Did the next wave crest yet?

I knew that I had read an article a few years ago in The Chronicle that used the term "open everything." Thank goodness for Net search. I found it online and it turned out to be from 2004. It was "The Next Wave: Liberation Technology" written by John Unsworth. He was saying that colleges were being faced with choices for things like CMS and enterprise systems between "monopolies and the open approach."

I reread the piece and it feels a few years old, though many of the choices are still there. It's easy to look at articles that talk about the next wave a few years on and see in retrospect that the wave never did crest. I did some surfing in my youth and you often saw a swell behind you and started to paddle to catch the wave only to find it gently roll under you. No crest; no curl; breaking on the beach like all the others.

What has changed, for me, the most since that article was written is open source thinking moving beyond software. I have been writing the past half year about open everything here on the blog, and it continues to be of interest to me. Unsworth addressed that idea briefly at the end of his article:

Open-source methodology has already spread well beyond software development: In the world at large, the Human Genome Project is a famous example. Over the coming decade we're certain to see this new mode of production locked in mortal combat with older methods and the legal and ideological commitments that they entail. It will be interesting to see whether, at this critical juncture, the university comes down on the side of freely shared ideas.

The online resources included with the article in 2004 were given the headline "open everything" and the list has some waves that are still big, but some have already hit the beach.

Too Cool for Words

A few days before his graduation in early March, one of the top students in the Web Technologies track of the EmployMe! program at NJIT showed me his final project page. He came into my office and typed the URL into a browser on my workstation and watched while a completely blank page loaded. Puzzled by the non-page, he told me it worked fine on his machine in the computer lab. We sat down at his computer in the lab; he opened a browser and typed in his URL, and there it was, a slick, completely Flash-animated introduction to his personal web site with embedded links to the static pages he had skillfully created. Now pleased that his web page worked exactly as he had planned, he was still puzzled about why it didn't display at all in my office.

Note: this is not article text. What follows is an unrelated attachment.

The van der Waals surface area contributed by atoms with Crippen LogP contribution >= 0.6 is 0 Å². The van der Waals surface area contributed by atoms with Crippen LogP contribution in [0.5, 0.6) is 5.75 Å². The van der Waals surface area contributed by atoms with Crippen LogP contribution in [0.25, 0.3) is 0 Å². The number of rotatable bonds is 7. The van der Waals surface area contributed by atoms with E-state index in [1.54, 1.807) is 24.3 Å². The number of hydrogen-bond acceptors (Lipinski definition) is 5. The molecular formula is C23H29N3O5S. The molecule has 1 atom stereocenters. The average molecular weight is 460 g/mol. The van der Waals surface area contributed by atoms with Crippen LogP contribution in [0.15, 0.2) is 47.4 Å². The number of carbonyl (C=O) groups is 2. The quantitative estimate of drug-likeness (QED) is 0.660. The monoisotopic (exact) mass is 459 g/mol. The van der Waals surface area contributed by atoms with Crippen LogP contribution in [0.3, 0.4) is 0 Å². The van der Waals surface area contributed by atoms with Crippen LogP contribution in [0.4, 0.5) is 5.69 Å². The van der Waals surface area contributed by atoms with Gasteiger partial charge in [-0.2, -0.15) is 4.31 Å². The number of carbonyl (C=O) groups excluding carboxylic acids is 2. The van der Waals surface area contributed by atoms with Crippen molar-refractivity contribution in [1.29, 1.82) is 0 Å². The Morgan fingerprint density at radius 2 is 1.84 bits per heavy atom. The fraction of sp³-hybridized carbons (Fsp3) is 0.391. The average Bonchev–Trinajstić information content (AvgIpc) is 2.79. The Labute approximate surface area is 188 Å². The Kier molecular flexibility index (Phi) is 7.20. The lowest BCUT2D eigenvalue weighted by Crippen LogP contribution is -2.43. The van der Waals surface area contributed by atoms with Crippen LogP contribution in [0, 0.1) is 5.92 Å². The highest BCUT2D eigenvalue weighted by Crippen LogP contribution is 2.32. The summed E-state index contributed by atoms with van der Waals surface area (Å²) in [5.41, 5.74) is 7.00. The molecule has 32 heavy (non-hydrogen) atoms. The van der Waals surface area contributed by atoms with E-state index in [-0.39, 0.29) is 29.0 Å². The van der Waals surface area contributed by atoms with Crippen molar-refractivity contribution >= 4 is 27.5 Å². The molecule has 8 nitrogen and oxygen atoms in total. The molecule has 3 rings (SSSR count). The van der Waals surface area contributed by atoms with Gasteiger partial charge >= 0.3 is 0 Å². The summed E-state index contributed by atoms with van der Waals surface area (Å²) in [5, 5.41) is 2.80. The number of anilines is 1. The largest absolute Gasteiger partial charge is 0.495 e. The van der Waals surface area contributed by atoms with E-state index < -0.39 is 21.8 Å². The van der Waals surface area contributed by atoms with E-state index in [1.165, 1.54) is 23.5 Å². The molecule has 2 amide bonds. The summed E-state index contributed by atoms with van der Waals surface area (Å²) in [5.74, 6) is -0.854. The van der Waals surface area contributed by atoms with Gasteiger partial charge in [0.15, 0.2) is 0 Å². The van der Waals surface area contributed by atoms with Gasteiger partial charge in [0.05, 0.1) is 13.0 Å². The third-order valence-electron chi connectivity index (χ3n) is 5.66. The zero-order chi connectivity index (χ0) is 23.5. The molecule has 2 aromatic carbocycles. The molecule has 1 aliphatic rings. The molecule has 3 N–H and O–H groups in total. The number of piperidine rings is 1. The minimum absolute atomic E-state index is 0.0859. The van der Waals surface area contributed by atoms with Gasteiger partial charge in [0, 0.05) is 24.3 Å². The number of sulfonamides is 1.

I told him, " I don't use Flash."

His eyes narrowed a bit and I could see his impression of me was quickly morphing from Techno-Wizard to Web-Neanderthal, so I asked him to move to another PC that had JAWS installed, then to a Mac that had VoiceOver running. Both computers were configured to allow visually impaired students to fully use the computer --including the use of a web browser. His Flash page crashed the PC and, though the Mac didn't capsize, it still just repeated the title of his page over and over and never spoke a word of content. Even on a Mac, his page was too cool for spoken words.

All of the student web pages are routinely checked for W3C compliance. The students are learning to be web-designers and it is fundamental that they learn to design standards-compliant pages. But websites now need to be far more than just W3C standards-compliant, they need to be accessibility-compliant, too. And those standards come in two varieties: 508 compliance and WCAG.

You may hear me groan all the way from Newark, NJ to wherever-you-may-be, but you can check the 508 compliance, or the WCAG compliance of Serendipity35, and to share the pain a bit, you can check the accessibility compliance of any URL, here.

There are resources available for developers and designers to learn how to design accessible content, but the adoption of the techniques has been very slow in coming. For obvious reasons, it can be expensive to rewrite old websites that were designed without complying to any standard. Some sites would have to be two completely different sites --one with just text, one with all the bells and whistles-- both to stay compliant and keep the website owner happy. New sites, however, are still slow in building compliance into their structures. It is just too tempting to use all the new tools, programs, and protocols to build that killer cool site and the voices of those who need adaptive technologies to participate in all this techno-beauty may remain just as unheard as that Employme! student's web page was on the Mac.

Open Source Alternatives